Pipelines Accommodate Expanded Market
Serving a projected 30 Tcf natural gas market in 2010 will
require "substantial" expansion of the existing interstate pipeline
and storage infrastructure, but the level of construction isn't
expected to be out of line with what the two areas have experienced
in recent years, according to a study released last week by INGAA
Foundation Inc. This means that pipe and compressor manufacturers
and construction contractors shouldn't face any problems in meeting
the demand, it said.
The cost of expanding the gas pipeline system in the United
States between 1998 and 2010 to meet projected demand growth will
be approximately $30-$32 billion, which translates into an annual
average of about $2.3-$2.5 billion, according to the study. The
projected annual average is only "somewhat higher than the actual
average annual capital expenditures (of $2.3 billion) over the last
15 years," said Arlington, VA-based Energy and Environmental
Analysis Inc., which prepared the report for the INGAA Foundation.
Half of these expenditures will be earmarked for construction of
new inter-regional pipeline capacity, 26% to replace existing
pipeline and compressor facilities, 15% for demand-area projects
to connect new end users or supply LDCs with incremental volumes,
and 9% for new production-area links to move gas within supply
areas, the report noted. It estimates about 2,000-2,100 miles of
new pipeline, including replacement facilities, will be built each
year between 1998 and 2010.
In a breakdown according to regions, the study forecasts the
greatest amount of expenditures (about $14.7 billion) will be spent
in the East and Midwest on projects to transport gas from Canada.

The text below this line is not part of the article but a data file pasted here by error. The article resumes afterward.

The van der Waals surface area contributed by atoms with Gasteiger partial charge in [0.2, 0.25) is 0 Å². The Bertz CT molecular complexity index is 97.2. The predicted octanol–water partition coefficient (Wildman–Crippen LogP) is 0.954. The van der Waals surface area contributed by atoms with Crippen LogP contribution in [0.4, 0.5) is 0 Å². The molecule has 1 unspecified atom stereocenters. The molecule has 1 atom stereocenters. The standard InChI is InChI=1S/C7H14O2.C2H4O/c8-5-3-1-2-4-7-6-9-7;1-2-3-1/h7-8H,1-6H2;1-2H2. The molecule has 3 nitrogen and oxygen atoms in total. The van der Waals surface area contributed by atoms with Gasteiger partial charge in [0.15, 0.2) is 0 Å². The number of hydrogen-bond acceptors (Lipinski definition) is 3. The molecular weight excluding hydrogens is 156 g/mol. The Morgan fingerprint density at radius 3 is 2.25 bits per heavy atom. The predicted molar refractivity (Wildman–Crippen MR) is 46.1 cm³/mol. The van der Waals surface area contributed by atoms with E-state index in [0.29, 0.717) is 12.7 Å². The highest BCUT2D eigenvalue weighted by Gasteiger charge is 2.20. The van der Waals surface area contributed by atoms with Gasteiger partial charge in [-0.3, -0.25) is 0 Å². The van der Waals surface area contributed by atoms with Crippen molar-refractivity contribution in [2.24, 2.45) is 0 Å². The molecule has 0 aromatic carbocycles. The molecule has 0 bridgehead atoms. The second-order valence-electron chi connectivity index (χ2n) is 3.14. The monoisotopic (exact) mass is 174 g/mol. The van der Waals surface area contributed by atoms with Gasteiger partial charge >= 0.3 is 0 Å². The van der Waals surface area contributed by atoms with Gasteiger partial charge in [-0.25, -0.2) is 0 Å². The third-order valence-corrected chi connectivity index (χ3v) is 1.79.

The Mid-continent and the Southwest also are expected to see
"substantial activity," spending about $11.8-$12.3 billion on
projects to supply new gas demand in Florida and other states in
that region, it said.
The costs to expand gas storage during the same 1998-2010
period are projected to total $2.2-$2.4 billion, or about $180-$190
million each year, according to the study, "Pipeline and Storage
Infrastructure Requirements for a 30 Tcf Gas Market."
The study finds that achieving a 30 Tcf market in 2010 is
"economically possible," but it concedes that a lot hinges on
economic growth and the rate of nuclear and coal power plant
retirements. The latter is especially important considering that
the gas industry is banking on the power generation market to
provide the greatest growth in gas demand over the next decade. "On
average, power generation is expected to make up about 4.5 Tcf or
60% of the 7.6 Tcf growth needed to reach a 30 Tcf U.S. gas
market," the INGAA Foundation study noted. The industrial sector is
expected to be the next largest contributor, adding about 1 Tcf of
the 7.6 Tcf growth.
For gas to beat out coal in new generation plants, the report
concluded that delivered gas prices must stay below the approximate
range of $5-$6/MMBtu. In both the generation and industrial
markets, gas also will go head-to-head with residual and distillate
fuel oils when delivered gas prices reach 80%-140% of crude oil on
a Btu basis.
To meet anticipated demand, the INGAA Foundation study said
producers will have to grow domestic production from 19.7 Tcf in
1997 to more than 26.2 Tcf in 2010, which is an increase of
2.2%-2.3% annually. Under this scenario, annual gas well
completions will have to rise to 18,000 by 2010 from 11,600 in
1996. The will require more than a doubling of the annual
nominal-dollar investment in non-associated gas drilling to $26
billion from $12.8 billion during the same period, the study
estimates. Susan Parker